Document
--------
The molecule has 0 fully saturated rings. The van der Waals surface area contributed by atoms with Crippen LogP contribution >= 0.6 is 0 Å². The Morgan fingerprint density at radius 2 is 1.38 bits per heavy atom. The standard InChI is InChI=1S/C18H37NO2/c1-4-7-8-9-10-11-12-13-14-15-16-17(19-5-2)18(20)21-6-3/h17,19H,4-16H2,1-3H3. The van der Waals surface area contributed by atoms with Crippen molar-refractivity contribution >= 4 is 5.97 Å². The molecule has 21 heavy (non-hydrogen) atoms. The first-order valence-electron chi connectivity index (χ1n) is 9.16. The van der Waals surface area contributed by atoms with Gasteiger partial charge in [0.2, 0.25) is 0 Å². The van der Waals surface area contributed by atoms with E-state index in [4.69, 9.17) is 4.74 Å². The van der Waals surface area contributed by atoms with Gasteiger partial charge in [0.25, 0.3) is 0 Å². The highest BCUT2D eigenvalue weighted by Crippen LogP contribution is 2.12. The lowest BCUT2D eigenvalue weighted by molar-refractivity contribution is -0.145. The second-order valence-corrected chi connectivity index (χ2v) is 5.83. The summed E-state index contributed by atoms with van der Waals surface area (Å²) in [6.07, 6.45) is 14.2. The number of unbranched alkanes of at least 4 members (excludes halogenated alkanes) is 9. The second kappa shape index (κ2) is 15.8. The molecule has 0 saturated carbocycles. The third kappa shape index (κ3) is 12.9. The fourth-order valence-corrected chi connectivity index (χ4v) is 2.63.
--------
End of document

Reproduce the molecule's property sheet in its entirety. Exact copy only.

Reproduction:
The molecule has 0 fully saturated rings. The van der Waals surface area contributed by atoms with Crippen LogP contribution >= 0.6 is 0 Å². The Morgan fingerprint density at radius 2 is 1.38 bits per heavy atom. The standard InChI is InChI=1S/C18H37NO2/c1-4-7-8-9-10-11-12-13-14-15-16-17(19-5-2)18(20)21-6-3/h17,19H,4-16H2,1-3H3. The van der Waals surface area contributed by atoms with Crippen molar-refractivity contribution >= 4 is 5.97 Å². The molecule has 21 heavy (non-hydrogen) atoms. The first-order valence-electron chi connectivity index (χ1n) is 9.16. The van der Waals surface area contributed by atoms with Gasteiger partial charge in [0.2, 0.25) is 0 Å². The van der Waals surface area contributed by atoms with E-state index in [4.69, 9.17) is 4.74 Å². The van der Waals surface area contributed by atoms with Gasteiger partial charge in [0.25, 0.3) is 0 Å². The highest BCUT2D eigenvalue weighted by Crippen LogP contribution is 2.12. The lowest BCUT2D eigenvalue weighted by molar-refractivity contribution is -0.145. The second-order valence-corrected chi connectivity index (χ2v) is 5.83. The summed E-state index contributed by atoms with van der Waals surface area (Å²) in [6.07, 6.45) is 14.2. The number of unbranched alkanes of at least 4 members (excludes halogenated alkanes) is 9. The second kappa shape index (κ2) is 15.8. The molecule has 0 saturated carbocycles. The third kappa shape index (κ3) is 12.9. The fourth-order valence-corrected chi connectivity index (χ4v) is 2.63.